The only thing that the codec knows is that the format information that’s been passed in is valid. That’s it. Beyond the fact that the format information is of an appropriate size and has a verifiable type, the codec can make no assumptions about the contents of the format information, and it can make no assumptions about the file data. Even though the codec doesn’t explicitly parse the file, it’s still dealing with untrusted data read from the file.
If your code is marked as “Safe For Scripting” (or if your code can be invoked from a control that is marked as Safe For Scripting), it means that your code can be executed in the context of a web browser, and that in turn means that the bad guys are going to go after your code. There have been way too many MSRC bulletins about issues with ActiveX controls.
Please note that some of the issues with ActiveX controls can be quite subtle. For instance, in MS02-032 we had to issue an MSRC fix because one of the APIs exposed by the WMP OCX returned a different error code if a path passed into the API was a file or if it was a directory – that constituted an Information Disclosure vulnerability and an attacker could use it to map out the contents of the users hard disk.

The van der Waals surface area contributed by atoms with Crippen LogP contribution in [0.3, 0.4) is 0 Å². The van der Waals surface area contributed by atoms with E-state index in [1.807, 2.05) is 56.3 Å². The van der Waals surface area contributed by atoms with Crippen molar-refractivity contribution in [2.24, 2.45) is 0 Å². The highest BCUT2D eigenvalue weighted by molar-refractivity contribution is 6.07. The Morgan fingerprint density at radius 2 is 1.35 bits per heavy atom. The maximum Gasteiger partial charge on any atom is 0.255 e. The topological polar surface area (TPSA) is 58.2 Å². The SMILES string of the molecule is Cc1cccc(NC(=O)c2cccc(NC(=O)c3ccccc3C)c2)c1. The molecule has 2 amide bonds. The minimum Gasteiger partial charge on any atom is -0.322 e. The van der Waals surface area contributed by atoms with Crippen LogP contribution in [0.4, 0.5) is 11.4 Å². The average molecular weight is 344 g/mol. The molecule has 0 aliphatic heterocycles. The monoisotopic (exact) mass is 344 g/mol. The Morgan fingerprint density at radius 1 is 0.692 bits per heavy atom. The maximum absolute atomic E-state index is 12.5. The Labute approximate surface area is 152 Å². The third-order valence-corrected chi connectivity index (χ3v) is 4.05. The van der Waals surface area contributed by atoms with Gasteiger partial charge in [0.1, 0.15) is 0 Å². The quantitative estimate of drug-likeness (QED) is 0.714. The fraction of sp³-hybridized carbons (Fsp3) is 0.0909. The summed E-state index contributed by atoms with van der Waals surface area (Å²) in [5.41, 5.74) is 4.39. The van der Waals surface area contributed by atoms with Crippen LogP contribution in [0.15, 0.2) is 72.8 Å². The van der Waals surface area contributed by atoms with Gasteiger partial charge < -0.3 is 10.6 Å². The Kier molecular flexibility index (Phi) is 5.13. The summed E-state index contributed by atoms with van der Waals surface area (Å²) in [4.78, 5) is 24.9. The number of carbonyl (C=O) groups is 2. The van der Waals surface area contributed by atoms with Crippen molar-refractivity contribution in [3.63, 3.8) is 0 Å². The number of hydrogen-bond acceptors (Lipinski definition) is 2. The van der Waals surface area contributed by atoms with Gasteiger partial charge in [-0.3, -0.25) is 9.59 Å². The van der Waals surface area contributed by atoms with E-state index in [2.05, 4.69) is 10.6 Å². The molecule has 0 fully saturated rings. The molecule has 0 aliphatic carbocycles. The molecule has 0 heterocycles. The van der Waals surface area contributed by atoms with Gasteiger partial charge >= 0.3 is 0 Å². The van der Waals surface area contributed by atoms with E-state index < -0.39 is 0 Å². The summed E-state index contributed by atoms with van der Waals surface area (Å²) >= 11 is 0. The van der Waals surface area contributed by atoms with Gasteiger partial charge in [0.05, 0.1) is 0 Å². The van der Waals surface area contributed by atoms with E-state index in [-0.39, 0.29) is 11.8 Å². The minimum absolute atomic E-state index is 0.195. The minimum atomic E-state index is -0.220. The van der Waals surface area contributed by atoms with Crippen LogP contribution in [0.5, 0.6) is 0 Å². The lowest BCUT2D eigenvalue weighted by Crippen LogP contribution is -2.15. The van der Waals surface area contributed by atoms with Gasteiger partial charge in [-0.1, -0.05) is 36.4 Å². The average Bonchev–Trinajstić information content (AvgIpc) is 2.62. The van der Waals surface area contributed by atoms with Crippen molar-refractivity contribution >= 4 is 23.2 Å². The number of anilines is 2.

Vista raised the security bar for attackers significantly. As Vista adoption spreads, attackers will be forced to find new ways to exploit our code. That means that it’s more and more important to ensure that we do a good job ensuring that they have as few opportunities as possible to make life difficult for our customers. The threat modeling process helps us understand the risks associated with our features and understand where we need to look for potential issues.
PingBack from http://msdnrss.thecoderblogs.com/2007/09/21/threat-modeling-again-threat-modeling-rules-of-thumb/
I don't want to ruin the party, but the security model is flawed.
First, if there is any possibility of a flaw in a program, all the space (user space or kernel space) is wasted. At least that's how "the bad guys" (as you call them), do it. They first find one little function that didn't check the size of the array and overwrite your data. Then they find ways to execute the overwritten data.
You mention that you tell developers to "check". Sorry, but that won't cut it. You need to use abstraction layers (as used in Java) to remove from the language the very possibility of overwriting data. Educating developers is a lost battle, because they make mistakes all the time, and they are so tired and so full of ideas coming from the marketing department, that they can't retain in their heads all your suggestions.